API for Global UV Index: how weather data protects you from UV radiation effects
Posted on 25 Nov 2015
Global Ultraviolet index (UV index), a measure of UV radiation levels, was developed and recommended by the WHO as a way of warning the population about the dangers of UV rays on health, helping people understand the need to use sunscreen. Open Weather Map created quick and simple APIs, which developers can use to create a variety of easy-to-use applications that could be useful for both promotional and marketing media within the tourism industry as well as for individual travelers planning a trip to tropical destinations.
One of the questions that should be contemplated when planning a vacation, or simply a weekend out of town, is what to take with you (e.g., a jacket, umbrella, warm pullover, sunglasses, hat, sunscreen). Weather forecasts are easily accessible now, and in the case of rain, wind or cold, there are standard recommendations for preparation, well-known to every experienced traveller: a membrane jacket, waterproof shoes, and layered clothing. However, the sun is rather tricky and it’s important to think about how to protect yourself from it. One way to do this is to pay attention to Sun Protection Factor (SPF). However, even in this case it’s easy to mistakenly underprotect yourself as sunscreen with a high SPF number isn’t exactly cheap. If the forecast says that the weather is going to be cloudy, sometimes we think that SPF 15+ (or even nothing) will be sufficient, and this can potentially lead to very dangerous consequences.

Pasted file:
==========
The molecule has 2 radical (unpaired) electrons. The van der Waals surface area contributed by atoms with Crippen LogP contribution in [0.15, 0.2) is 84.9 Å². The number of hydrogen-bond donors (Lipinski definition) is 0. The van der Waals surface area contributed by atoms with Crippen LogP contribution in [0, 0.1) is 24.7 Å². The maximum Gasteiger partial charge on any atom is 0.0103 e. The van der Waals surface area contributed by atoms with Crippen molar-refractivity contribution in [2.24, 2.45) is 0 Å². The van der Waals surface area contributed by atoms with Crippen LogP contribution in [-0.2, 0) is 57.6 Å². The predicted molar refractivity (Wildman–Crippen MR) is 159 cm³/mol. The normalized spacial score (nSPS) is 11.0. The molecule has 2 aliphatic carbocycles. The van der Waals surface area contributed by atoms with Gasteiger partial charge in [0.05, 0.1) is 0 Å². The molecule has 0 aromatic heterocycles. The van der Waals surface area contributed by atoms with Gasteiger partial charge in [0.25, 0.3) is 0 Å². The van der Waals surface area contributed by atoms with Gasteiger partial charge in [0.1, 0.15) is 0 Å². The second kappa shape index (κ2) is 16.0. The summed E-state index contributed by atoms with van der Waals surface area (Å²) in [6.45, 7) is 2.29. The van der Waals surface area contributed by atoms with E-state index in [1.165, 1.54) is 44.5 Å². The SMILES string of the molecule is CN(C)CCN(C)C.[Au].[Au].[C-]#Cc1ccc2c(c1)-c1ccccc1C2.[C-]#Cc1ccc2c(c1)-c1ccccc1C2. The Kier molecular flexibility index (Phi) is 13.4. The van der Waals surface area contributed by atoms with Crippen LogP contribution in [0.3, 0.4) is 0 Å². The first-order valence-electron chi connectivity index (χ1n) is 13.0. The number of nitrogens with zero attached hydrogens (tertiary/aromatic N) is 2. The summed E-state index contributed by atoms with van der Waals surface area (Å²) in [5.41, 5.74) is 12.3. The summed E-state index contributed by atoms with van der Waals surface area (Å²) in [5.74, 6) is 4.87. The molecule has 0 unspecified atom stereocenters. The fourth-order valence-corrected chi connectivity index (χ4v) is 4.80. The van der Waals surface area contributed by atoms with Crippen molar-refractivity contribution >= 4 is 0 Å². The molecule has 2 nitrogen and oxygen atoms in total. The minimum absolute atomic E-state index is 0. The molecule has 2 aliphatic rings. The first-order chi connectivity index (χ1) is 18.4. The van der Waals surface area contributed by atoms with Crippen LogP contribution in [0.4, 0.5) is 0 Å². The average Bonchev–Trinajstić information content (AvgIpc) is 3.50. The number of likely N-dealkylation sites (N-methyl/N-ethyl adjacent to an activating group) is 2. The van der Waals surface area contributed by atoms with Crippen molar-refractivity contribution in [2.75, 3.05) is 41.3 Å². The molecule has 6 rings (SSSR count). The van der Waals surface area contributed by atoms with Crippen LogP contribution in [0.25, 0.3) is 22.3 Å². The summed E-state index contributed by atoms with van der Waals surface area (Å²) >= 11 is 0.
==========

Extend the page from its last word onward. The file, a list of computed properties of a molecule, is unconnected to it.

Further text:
Traditionally, a suntan is considered to increase physical attractiveness and exemplifies good health. Sunrays help to synthesize insulin to generate vitamin D and serotonin, which are responsible for our mood and general tonus. However, uncontrolled UV effects can lead to eye damage, a weakened immune system, early aging and, in the case of systematic sunburns, skin cancer and cataracts (WHO Environmental Health Criteria Monograph Ultraviolet Radiation).
The UV Global Index (UVI; UV-index), created by the World Health Organization (WHO)—the UN organization concerned with the environment—and the World Meteorological Organization, measures most of the danger factors of UV radiation on the human body and is now used in many countries, such as Australia, Argentina, Germany, Greece, Israel, Spain, Mexico, Norway, Poland, Portugal, Finland, France, Czech Republic, Sweden and Switzerland. Recently, it has been adopted as a standard measure in the United States and Canada.
The WHO actively encourages media outlets, especially those within the tourism industry, to publish forecasts containing UVI.
For visual presentation, our experts have developed a fast and, most importantly, very simple API, which developers can use to create a variety of easy-to-use applications to assist travelers in planning trips to tropical countries. This is highly beneficial for popular destinations like Cuba. This information is also especially relevant to families with children. Knowing the UV index and using the following simple recommendations of the WHO makes it easy to protect yourself and your children from the harmful effects of UV radiation:A value of 0-2 on the UV index doesn’t require protection. Being outdoors is perfectly safe within this range.A value of 3 - 7 requires protection. At midday it’s better to stay in the shade, wear long sleeves and a hat, and use sunscreen.A value of 8 requires increased protection. During the hottest hours, it is better to stay indoors. If outside, it is best to remain in the shadows. Be sure to wear long sleeves, a hat, and use sunscreen.
On Open Weather Map, UV index (Clear Sky) and historical data are available for any geographic position (latitude/longitude) in JSON http://openweathermap.org/api/uvi. This data is included in the Professional and Enterprise packages.http://openweathermap.org/price